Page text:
Essay | Sleep On The Job To Work Better – scientists prove what my grandpa and cat told me

power nap, cap nappingMy Grandpa and cat told me naps are important. Now smarty-pants scientists also say ‘power naps’ improve cognitive functioning, increase reaction time, learning, efficiency and health. Result? Get more work done.

black cat napping
photo by Los Angeles photographer Gregory Mancuso | modeling by JR

My grandfather didn’t speak much English, and my cat, well, even less, but they told me how important naps were. One of my earliest childhood memories is hearing my grandfather’s booming voice and his Italian command “pisolare, pisolare”, and seeing his big gnarled hand coming down to snatch mine and tug me over to the couch.

We would then proceed to lie down together and take a short nap. We knew a ‘power nap’ would improve our cognitive functioning, increase our reaction time, learning, efficiency, and health.

Ok, I’m lying, we didn’t know any of that. But smarty-pants scientists have discerned all that and more in study after study. We just knew it gave us more pep to proceed with grand adventures and mischief around our Bronx neighborhood or the serious work of creating coloring book masterpieces. When serious work is confronting you, getting the project done faster and better can be achieved by sleeping on the job.


First let’s get a handle on what a ‘power nap’ is and then how best to pull it off. Regarding duration time, many sleep experts advise to keep the nap between 15 and 30 minutes.

Sleep comes in five stages. If your nap takes you from stage 1 sleep (just drifting off) to stage 2 (brain activity slows), you will wake up feeling energized and more alert. If your nap takes you into stages 3 and 4, which is deep sleep, you will not wake easily and will feel groggy and tired.

Sleep stage 1 typically lasts about 10 minutes and stage 2 lasts another 10 minutes. That makes the 20-minute nap ideal for most people. Speaking from my two decades of personal slumbering experience, I find between 20 and 30 minutes is ideal.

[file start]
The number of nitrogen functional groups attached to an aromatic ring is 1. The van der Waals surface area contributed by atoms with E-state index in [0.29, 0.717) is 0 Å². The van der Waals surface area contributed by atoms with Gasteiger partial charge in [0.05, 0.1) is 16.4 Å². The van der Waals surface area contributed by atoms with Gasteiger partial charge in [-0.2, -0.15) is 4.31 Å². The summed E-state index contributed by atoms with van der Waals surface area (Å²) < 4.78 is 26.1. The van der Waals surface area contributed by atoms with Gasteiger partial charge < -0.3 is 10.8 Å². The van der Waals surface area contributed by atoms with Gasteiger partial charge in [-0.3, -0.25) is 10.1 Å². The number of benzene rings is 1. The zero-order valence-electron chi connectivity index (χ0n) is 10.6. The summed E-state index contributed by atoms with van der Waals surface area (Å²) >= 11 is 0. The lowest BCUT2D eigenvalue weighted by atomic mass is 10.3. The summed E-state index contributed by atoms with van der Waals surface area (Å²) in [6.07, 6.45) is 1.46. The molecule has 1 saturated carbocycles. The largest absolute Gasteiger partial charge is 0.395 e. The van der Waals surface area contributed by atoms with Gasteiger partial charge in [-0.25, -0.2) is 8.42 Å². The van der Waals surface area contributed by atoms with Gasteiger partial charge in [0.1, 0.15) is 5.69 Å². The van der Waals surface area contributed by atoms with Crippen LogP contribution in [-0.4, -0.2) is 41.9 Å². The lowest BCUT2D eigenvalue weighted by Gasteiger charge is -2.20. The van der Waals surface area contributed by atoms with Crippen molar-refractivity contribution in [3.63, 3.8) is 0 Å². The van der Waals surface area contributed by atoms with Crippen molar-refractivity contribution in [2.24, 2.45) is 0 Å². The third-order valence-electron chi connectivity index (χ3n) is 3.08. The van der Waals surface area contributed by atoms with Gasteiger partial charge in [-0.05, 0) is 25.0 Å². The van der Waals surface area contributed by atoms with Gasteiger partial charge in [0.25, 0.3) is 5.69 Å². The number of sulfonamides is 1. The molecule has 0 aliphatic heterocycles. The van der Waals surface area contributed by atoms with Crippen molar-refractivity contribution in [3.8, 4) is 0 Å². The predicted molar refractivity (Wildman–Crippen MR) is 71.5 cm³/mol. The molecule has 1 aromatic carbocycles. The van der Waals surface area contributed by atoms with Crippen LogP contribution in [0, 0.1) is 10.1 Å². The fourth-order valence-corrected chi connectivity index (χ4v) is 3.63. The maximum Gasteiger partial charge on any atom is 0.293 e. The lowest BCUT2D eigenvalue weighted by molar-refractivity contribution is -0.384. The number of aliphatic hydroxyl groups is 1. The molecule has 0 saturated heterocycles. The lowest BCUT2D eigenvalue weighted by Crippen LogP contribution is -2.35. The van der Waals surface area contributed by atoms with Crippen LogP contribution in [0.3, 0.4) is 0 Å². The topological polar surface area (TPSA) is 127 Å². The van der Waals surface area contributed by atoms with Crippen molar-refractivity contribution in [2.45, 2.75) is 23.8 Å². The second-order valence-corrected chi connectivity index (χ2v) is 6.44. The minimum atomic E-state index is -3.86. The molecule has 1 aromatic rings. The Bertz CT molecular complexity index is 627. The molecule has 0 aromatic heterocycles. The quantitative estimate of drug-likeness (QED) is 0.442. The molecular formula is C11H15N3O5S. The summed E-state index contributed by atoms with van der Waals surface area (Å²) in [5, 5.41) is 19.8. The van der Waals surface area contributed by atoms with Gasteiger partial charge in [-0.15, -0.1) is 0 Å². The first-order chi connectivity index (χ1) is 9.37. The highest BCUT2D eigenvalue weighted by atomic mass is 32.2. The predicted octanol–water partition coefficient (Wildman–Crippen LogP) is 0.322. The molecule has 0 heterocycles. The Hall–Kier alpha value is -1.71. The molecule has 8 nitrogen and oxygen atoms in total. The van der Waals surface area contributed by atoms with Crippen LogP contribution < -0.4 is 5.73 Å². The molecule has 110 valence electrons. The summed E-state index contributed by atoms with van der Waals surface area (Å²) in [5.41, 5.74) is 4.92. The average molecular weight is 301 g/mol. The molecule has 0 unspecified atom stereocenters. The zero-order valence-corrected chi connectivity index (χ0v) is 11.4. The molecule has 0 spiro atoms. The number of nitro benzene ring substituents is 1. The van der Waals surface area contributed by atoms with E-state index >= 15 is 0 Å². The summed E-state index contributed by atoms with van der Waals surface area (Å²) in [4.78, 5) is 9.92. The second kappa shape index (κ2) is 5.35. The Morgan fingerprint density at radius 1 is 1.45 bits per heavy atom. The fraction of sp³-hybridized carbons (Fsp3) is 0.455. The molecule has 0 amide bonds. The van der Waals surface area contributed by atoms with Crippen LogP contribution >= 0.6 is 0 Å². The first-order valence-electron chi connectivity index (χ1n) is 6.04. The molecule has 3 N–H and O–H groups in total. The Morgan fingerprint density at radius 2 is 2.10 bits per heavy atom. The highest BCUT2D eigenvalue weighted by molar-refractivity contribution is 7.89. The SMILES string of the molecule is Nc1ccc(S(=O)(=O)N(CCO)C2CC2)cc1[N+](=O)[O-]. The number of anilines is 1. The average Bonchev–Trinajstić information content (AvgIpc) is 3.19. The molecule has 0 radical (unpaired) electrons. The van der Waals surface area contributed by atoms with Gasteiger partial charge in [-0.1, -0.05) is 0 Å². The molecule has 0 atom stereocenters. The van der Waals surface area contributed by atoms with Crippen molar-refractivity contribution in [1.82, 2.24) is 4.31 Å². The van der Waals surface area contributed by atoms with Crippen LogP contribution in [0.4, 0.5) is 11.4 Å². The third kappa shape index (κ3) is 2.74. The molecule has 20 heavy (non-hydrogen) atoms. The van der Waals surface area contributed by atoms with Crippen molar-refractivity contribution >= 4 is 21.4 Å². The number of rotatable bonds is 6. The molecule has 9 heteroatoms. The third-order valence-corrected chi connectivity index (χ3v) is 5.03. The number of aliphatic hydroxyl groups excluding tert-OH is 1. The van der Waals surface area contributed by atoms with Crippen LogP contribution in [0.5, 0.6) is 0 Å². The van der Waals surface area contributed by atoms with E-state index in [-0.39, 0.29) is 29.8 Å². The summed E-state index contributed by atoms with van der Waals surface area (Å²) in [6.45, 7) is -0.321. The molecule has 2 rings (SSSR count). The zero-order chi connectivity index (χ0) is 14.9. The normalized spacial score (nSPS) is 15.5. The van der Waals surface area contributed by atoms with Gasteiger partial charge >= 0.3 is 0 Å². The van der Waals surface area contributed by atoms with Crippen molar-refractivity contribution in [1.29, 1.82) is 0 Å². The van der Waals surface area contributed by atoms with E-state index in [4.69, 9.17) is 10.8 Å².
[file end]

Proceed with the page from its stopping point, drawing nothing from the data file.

Now I know what some of you are thinking–‘I can’t spare any time–I have piles of work piling up–emails to email–deadlines, deadlines and deadlines’. But the thing is, you’re going to get all that stuff done faster by stopping for a short time span because the nap increases your efficiency.

So if you sleep for 15 minutes and maybe increase your efficiency by a conservative 15% for the rest of the work day, say four hours, you’re going to, in effect, save 36 minutes, so you’ll actually come out ahead by 21 minutes. And whatever you’re doing is probably going to be done at a higher quality level to boot.


Say you’re not a numbers nut–but instead a health nut–there’s tons of evidence that this short break provides numerous health benefits. For one, it decreases the risk of dying from heart disease. That’s nothing to snore at. A large, six-year study of Greek adults found that people who took a siesta at least three times per week had a 37 percent lower risk of heart-related death.

Research also shows that a nap significantly reduces stress, and we know stress can lead to all sorts of deleterious issues. Naps also improve cognitive functioning, boosts your patience, improves reaction time, increases learning, boosts creativity, makes you more alert and in general improves your overall mood.

Although our own US culture generally frowns upon mid-day sleep, many others around the world smile upon it. Italians like my grandfather almost consider it mandatory. When I was in Italy I remember it seemed like the country virtually shut down for part of the afternoon, especially when I was outside the big cities. And this snoozing has been tried and tested for hundreds of years in many other cultures.


Regardless of culture, humans are manufactured to shut down in about 8 hours after waking. Most people experience a natural increase in drowsiness in the afternoon. It seems that between one and three o’clock is the best time period to nap. Once you get to 4 o’clock or after, the nap can interfere with you ability to fall asleep at night.

The best time will vary among individuals and vary a little from day to day. Your own mind/body clock will tell you when, if you’re open to listening to it. Or if you’re open to listening to a psychic cat.

My furry office manager and lucky black cat, JR, had an uncanny ability to sense when I needed a break. When I would start fading in the afternoon, he’d leap up on my desk, lay across the computer keyboard and meow to take a nap with him. If I would lift him off the keyboard, he would lay right back down across it and meow in a more exasperated tone. He refused to budge until I got up, and as soon as I did, he did.

Then JR would follow me to the sofa or bed, lie across my chest and purr contentedly that I was smart enough to follow his advice. Cats are indeed napping experts and I did well in heeding his guidance .

So whether you put more weight in a big bunch of smarty-pants scientific studies, or an old grandfather and his ancient culture, or the expert opinion of felines–everything points to napping for enhanced work and better health.

written by Los Angeles photographer & writer Gregory Mancuso

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